Colors seen by candlelight
Will not look the same by day.
—Elizabeth Barrett Browning, “The Lady's Yes,” 1844
Color is a visual experience, a sensation of light that cannot be verified by any other sense—not by touch, taste, smell, or hearing. A colored object can be touched, but it is the object itself that is tangible, not its color. Color has no physical substance. It is light alone.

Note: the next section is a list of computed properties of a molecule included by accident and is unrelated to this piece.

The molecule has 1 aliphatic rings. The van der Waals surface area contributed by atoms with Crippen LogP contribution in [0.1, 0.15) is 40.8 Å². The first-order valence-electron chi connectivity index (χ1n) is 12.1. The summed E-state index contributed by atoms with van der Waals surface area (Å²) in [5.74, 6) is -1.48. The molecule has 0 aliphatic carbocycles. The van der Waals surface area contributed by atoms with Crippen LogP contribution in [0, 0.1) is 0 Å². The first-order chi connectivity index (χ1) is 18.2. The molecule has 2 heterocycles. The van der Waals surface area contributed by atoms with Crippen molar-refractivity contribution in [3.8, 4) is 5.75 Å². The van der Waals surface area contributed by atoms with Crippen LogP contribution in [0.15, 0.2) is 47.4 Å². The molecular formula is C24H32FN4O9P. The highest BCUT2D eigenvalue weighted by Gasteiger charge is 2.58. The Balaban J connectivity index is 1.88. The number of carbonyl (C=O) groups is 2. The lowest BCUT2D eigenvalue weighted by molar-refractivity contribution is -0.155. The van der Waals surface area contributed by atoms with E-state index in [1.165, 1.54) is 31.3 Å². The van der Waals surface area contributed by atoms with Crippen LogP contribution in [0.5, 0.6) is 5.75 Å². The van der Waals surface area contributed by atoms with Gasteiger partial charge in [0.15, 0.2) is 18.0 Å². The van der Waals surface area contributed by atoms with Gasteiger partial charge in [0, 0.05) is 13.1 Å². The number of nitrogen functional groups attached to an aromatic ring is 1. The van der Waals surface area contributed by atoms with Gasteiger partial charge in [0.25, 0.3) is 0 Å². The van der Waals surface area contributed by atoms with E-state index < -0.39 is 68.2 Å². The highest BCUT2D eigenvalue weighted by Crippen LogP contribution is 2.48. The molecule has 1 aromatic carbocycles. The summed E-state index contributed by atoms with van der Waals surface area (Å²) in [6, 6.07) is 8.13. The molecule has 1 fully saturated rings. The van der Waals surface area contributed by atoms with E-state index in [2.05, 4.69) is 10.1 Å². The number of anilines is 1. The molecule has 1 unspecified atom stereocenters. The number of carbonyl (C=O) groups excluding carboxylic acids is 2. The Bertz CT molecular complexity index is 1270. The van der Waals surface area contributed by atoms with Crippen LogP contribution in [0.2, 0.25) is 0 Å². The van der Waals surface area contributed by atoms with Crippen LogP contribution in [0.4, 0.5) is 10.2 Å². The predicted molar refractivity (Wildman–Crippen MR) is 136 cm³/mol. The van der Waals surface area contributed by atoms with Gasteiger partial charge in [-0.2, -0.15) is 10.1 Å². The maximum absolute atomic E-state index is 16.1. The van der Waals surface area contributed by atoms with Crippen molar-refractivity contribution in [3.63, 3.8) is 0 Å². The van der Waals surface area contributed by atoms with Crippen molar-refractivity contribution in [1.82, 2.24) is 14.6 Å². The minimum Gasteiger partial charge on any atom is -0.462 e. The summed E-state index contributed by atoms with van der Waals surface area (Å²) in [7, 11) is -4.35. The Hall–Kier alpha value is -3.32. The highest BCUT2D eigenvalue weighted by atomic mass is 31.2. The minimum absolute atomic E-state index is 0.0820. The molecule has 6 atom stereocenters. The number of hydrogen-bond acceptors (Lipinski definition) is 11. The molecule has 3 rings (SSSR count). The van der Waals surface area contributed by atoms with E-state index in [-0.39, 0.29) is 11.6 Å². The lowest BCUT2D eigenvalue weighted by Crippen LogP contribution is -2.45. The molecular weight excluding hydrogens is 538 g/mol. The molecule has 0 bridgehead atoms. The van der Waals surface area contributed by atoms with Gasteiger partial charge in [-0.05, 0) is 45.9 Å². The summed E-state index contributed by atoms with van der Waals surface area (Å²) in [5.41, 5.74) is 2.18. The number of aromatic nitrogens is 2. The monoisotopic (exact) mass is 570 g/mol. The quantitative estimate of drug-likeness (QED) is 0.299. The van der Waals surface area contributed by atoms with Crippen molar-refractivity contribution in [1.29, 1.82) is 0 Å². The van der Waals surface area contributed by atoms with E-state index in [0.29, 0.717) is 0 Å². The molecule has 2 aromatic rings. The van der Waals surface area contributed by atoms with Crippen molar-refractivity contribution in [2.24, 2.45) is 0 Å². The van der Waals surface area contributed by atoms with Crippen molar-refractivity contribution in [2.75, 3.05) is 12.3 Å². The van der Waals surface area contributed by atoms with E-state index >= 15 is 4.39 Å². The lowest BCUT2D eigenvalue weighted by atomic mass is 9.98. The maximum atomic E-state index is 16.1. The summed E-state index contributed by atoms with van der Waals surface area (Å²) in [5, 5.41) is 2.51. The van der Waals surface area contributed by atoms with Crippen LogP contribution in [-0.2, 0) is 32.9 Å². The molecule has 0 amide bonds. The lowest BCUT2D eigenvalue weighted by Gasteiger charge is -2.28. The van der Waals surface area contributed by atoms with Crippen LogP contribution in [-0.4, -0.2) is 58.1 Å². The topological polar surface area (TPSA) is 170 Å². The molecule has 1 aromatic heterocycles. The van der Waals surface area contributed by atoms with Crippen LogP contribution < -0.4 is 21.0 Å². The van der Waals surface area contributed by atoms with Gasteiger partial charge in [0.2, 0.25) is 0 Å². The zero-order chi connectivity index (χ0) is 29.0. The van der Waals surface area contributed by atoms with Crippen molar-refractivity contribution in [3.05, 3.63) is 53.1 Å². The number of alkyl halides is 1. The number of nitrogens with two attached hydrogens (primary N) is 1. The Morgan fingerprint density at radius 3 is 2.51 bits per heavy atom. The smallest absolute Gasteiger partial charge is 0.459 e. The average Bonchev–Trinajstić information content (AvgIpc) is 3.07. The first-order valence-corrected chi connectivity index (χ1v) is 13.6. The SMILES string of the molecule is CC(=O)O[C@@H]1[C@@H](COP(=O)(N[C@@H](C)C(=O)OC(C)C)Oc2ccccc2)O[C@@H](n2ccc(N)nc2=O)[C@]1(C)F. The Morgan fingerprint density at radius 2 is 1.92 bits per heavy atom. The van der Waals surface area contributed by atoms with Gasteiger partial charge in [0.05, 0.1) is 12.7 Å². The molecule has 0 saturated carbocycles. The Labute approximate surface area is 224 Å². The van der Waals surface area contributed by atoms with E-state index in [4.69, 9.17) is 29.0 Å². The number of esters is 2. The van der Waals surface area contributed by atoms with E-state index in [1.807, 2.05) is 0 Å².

There are two pathways to color perception: colors seen as direct light, and the colors of objects. Colors made of light can be controlled so that they are unvarying, but the colors of objects are unstable. Almost everyone has experienced buying an article of clothing and arriving home to find that it is a different color than it seemed in the store, or selecting a paint color and being startled by the result on the wall. Even the idea of a color can be unstable. Perception is a complicated experience that includes not only what is seen but also how it is understood. A number of people looking at the same color—whether ...